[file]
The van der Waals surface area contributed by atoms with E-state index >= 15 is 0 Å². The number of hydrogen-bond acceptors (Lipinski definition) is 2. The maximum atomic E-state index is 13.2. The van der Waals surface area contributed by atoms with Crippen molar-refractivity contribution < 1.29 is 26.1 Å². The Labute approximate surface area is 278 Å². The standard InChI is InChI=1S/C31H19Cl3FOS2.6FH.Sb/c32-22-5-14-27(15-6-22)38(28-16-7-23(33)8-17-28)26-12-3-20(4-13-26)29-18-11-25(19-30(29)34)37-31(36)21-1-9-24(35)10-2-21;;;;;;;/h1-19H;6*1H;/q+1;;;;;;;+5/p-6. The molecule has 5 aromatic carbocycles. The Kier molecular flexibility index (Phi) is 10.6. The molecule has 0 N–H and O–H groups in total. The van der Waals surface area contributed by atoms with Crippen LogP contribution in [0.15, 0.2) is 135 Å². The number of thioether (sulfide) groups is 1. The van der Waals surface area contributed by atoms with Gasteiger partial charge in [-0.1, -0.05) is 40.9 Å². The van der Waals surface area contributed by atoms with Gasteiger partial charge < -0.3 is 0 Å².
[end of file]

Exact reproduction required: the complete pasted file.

The van der Waals surface area contributed by atoms with E-state index >= 15 is 0 Å². The number of hydrogen-bond acceptors (Lipinski definition) is 2. The maximum atomic E-state index is 13.2. The van der Waals surface area contributed by atoms with Crippen molar-refractivity contribution < 1.29 is 26.1 Å². The Labute approximate surface area is 278 Å². The standard InChI is InChI=1S/C31H19Cl3FOS2.6FH.Sb/c32-22-5-14-27(15-6-22)38(28-16-7-23(33)8-17-28)26-12-3-20(4-13-26)29-18-11-25(19-30(29)34)37-31(36)21-1-9-24(35)10-2-21;;;;;;;/h1-19H;6*1H;/q+1;;;;;;;+5/p-6. The molecule has 5 aromatic carbocycles. The Kier molecular flexibility index (Phi) is 10.6. The molecule has 0 N–H and O–H groups in total. The van der Waals surface area contributed by atoms with Crippen LogP contribution in [0.15, 0.2) is 135 Å². The number of thioether (sulfide) groups is 1. The van der Waals surface area contributed by atoms with Gasteiger partial charge in [-0.1, -0.05) is 40.9 Å². The van der Waals surface area contributed by atoms with Gasteiger partial charge < -0.3 is 0 Å².